Faithful Heroes: William and Catherine Booth
William and Catherine Booth founded The Salvation Army.
William Booth was born on April 10, 1829 in Nottingham, England. He was the son of Samuel and Mary Moss Booth.
William was fourteen years old when his father died and was already working as an pawnbroker’s apprentice to help support his family.
He completed a six year apprenticeship as a pawnbroker to support his family. While working in this way he developed a “deep hatred for the poverty and suffering he saw daily.”
He was fifteen when he began attending the Wesleyan Chapel in Nottingham and eventually accepted Christ. A passion rose within him to help those who were down and out. He already showed a talent for sharing the gospel and took his message to the streets.
In 1855, William married Catherine Mumford. She was born on January 17, 1829 in Derbyshire, England. She was the daughter of John and Sarah Milward Mumford. Her father was a lay preacher and carriage maker.
She is described as a “serious and sensitive girl with a strong Christian upbringing. By the age of 12, she had read the Bible through eight times”. At the age of fourteen she became seriously ill and spent much time in bed. She began to write articles for magazines and took up the cause encouraging others not to drink.
Catherine was sixteen and had been struggling, when she picked up a hymn book and read ‘My God I am Thine, what a comfort Divine’. Upon reading this she accepted Christ.
Catherine met William when he came to preach at her church. They quickly fell in love and became engaged.
Three years after their engagement the couple married on June 16, 1855.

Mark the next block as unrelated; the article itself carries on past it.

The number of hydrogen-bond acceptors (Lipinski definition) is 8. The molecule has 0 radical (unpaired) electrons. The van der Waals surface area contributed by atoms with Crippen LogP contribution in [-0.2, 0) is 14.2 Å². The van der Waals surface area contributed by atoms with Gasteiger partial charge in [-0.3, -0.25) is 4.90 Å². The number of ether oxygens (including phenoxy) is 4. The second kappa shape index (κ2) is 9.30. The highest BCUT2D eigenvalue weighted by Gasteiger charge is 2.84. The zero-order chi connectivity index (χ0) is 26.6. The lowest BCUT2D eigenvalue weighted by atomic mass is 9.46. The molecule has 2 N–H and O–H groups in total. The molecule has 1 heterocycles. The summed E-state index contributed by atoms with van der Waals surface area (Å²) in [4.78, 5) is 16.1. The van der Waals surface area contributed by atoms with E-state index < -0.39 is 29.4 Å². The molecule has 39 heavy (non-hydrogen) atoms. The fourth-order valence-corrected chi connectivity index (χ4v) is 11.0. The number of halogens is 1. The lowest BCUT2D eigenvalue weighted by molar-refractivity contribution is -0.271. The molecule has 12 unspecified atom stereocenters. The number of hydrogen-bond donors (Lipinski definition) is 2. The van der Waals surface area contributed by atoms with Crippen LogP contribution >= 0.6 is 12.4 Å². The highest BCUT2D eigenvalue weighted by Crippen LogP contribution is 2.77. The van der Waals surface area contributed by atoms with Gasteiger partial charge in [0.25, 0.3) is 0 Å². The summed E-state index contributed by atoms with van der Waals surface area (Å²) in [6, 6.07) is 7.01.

Catherine came alongside her husband in ministry work, although she was nervous at first. She often worked with young people and began to push for women to have the right to speak to groups of people.
She began speaking to people in their homes and assisting alcoholics start a new life. Eventually, she began to hold her own campaigns, separate from her husband.
William and Catherine raised eight children of their own. Two of their sons would continue their work in leading the Salvation Army. They would also adopt a child, George, whom little is known about.
In 1865, the couple began The Christian Mission. William is said to speak to the poor and Catherine to the wealthy, seeking support.
In 1878, The Christian Mission became known as The Salvation Army. The couple took no salary from the Salvation Army, but “received an allowance from a fund set up by friends”.
William Booth became known as the General and Catherine as the Army Mother. Catherine designed a flag and bonnets for the ladies and contributed to many of the ideas and beliefs to form their organization. The couple became involved as the Salvation Army grew to numerous locations.
William toured the United States several times, offering the opening prayer for the U.S. Senate in 1898 and later meeting President Theodore Roosevelt. He was a vegetarian and later in life became a Freeman of the City of London, received an honorary degree from the University of Oxford and attended the coronation of King Edward VII. He also fought to end “white slavery”, the prostitution of young girls.
On October 4, 1890, Catherine died after a battle with breast cancer. She had been taken to a home near the sea, which she loved so much. Her death is said to have been a “deep blow” for her husband and closest companion.
William Booth continued on, traveling the world many times, until his own death on August 20, 1912. Over 40,000 people attended his funeral, including Queen Mary, who sat “unrecognized at the far rear of the great hall”.
Seven of the eight Booth children became world-known preachers and leaders, each publishing songs still sung today.